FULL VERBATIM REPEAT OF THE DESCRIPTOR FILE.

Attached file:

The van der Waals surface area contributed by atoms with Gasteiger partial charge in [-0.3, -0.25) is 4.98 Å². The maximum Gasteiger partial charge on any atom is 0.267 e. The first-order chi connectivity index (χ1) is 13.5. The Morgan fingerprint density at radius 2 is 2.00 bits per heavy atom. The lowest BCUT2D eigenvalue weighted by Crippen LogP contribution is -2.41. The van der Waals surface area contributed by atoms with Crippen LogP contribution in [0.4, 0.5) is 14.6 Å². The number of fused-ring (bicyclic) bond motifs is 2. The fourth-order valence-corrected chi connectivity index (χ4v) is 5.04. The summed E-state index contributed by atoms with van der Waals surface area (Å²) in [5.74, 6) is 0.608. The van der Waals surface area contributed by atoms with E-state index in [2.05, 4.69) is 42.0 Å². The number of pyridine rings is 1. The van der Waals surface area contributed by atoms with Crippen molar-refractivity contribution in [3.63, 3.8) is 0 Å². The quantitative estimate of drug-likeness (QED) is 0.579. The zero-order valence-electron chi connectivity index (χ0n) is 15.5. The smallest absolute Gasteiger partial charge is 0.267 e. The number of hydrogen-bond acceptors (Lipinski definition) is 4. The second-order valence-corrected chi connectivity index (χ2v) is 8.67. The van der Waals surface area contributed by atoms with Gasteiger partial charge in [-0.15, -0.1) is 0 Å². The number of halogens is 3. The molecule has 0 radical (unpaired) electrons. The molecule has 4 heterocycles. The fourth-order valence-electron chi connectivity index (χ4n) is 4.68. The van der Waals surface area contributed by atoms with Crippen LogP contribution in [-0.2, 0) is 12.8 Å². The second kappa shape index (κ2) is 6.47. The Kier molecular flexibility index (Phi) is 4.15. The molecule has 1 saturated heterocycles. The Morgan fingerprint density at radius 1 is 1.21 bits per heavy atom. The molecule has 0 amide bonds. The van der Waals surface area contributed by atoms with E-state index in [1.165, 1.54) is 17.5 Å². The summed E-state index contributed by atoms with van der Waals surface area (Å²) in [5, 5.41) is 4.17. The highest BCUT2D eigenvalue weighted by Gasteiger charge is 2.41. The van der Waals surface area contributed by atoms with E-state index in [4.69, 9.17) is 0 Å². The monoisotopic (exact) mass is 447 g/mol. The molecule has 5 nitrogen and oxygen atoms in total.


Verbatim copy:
The van der Waals surface area contributed by atoms with Gasteiger partial charge in [-0.3, -0.25) is 4.98 Å². The maximum Gasteiger partial charge on any atom is 0.267 e. The first-order chi connectivity index (χ1) is 13.5. The Morgan fingerprint density at radius 2 is 2.00 bits per heavy atom. The lowest BCUT2D eigenvalue weighted by Crippen LogP contribution is -2.41. The van der Waals surface area contributed by atoms with Crippen LogP contribution in [0.4, 0.5) is 14.6 Å². The number of fused-ring (bicyclic) bond motifs is 2. The fourth-order valence-corrected chi connectivity index (χ4v) is 5.04. The summed E-state index contributed by atoms with van der Waals surface area (Å²) in [5.74, 6) is 0.608. The van der Waals surface area contributed by atoms with E-state index in [2.05, 4.69) is 42.0 Å². The number of pyridine rings is 1. The van der Waals surface area contributed by atoms with Crippen molar-refractivity contribution in [3.63, 3.8) is 0 Å². The quantitative estimate of drug-likeness (QED) is 0.579. The zero-order valence-electron chi connectivity index (χ0n) is 15.5. The smallest absolute Gasteiger partial charge is 0.267 e. The number of hydrogen-bond acceptors (Lipinski definition) is 4. The second-order valence-corrected chi connectivity index (χ2v) is 8.67. The van der Waals surface area contributed by atoms with Gasteiger partial charge in [-0.15, -0.1) is 0 Å². The number of halogens is 3. The molecule has 0 radical (unpaired) electrons. The molecule has 4 heterocycles. The fourth-order valence-electron chi connectivity index (χ4n) is 4.68. The van der Waals surface area contributed by atoms with Crippen LogP contribution in [-0.2, 0) is 12.8 Å². The second kappa shape index (κ2) is 6.47. The Kier molecular flexibility index (Phi) is 4.15. The molecule has 1 saturated heterocycles. The Morgan fingerprint density at radius 1 is 1.21 bits per heavy atom. The molecule has 0 amide bonds. The van der Waals surface area contributed by atoms with E-state index in [1.165, 1.54) is 17.5 Å². The summed E-state index contributed by atoms with van der Waals surface area (Å²) in [5, 5.41) is 4.17. The highest BCUT2D eigenvalue weighted by Gasteiger charge is 2.41. The van der Waals surface area contributed by atoms with E-state index in [4.69, 9.17) is 0 Å². The monoisotopic (exact) mass is 447 g/mol. The molecule has 5 nitrogen and oxygen atoms in total.